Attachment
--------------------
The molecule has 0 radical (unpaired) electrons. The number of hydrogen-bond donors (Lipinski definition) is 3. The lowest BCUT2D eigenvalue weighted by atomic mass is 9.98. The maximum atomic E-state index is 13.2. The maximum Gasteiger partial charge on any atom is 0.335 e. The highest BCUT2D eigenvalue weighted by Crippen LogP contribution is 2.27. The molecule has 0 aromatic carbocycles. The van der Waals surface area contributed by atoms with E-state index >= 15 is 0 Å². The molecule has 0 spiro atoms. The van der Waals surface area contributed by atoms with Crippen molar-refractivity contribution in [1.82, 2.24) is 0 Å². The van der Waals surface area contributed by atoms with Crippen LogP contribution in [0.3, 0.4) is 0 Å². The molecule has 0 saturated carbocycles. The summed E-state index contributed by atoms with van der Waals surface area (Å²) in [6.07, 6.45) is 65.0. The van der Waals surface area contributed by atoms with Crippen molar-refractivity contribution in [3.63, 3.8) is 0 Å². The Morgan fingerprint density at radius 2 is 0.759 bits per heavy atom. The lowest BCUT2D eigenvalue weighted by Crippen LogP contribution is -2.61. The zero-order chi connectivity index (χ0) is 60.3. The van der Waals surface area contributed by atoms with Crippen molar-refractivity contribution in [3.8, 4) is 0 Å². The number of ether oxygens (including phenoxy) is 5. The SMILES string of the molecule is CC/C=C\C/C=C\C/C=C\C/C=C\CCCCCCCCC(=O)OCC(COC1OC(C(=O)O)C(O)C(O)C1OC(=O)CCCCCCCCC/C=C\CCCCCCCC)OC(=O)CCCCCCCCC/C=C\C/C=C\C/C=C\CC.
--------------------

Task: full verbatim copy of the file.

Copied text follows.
The molecule has 0 radical (unpaired) electrons. The number of hydrogen-bond donors (Lipinski definition) is 3. The lowest BCUT2D eigenvalue weighted by atomic mass is 9.98. The maximum atomic E-state index is 13.2. The maximum Gasteiger partial charge on any atom is 0.335 e. The highest BCUT2D eigenvalue weighted by Crippen LogP contribution is 2.27. The molecule has 0 aromatic carbocycles. The van der Waals surface area contributed by atoms with E-state index >= 15 is 0 Å². The molecule has 0 spiro atoms. The van der Waals surface area contributed by atoms with Crippen molar-refractivity contribution in [1.82, 2.24) is 0 Å². The van der Waals surface area contributed by atoms with Crippen LogP contribution in [0.3, 0.4) is 0 Å². The molecule has 0 saturated carbocycles. The summed E-state index contributed by atoms with van der Waals surface area (Å²) in [6.07, 6.45) is 65.0. The van der Waals surface area contributed by atoms with Crippen molar-refractivity contribution in [3.63, 3.8) is 0 Å². The Morgan fingerprint density at radius 2 is 0.759 bits per heavy atom. The lowest BCUT2D eigenvalue weighted by Crippen LogP contribution is -2.61. The zero-order chi connectivity index (χ0) is 60.3. The van der Waals surface area contributed by atoms with Crippen molar-refractivity contribution in [3.8, 4) is 0 Å². The number of ether oxygens (including phenoxy) is 5. The SMILES string of the molecule is CC/C=C\C/C=C\C/C=C\C/C=C\CCCCCCCCC(=O)OCC(COC1OC(C(=O)O)C(O)C(O)C1OC(=O)CCCCCCCCC/C=C\CCCCCCCC)OC(=O)CCCCCCCCC/C=C\C/C=C\C/C=C\CC.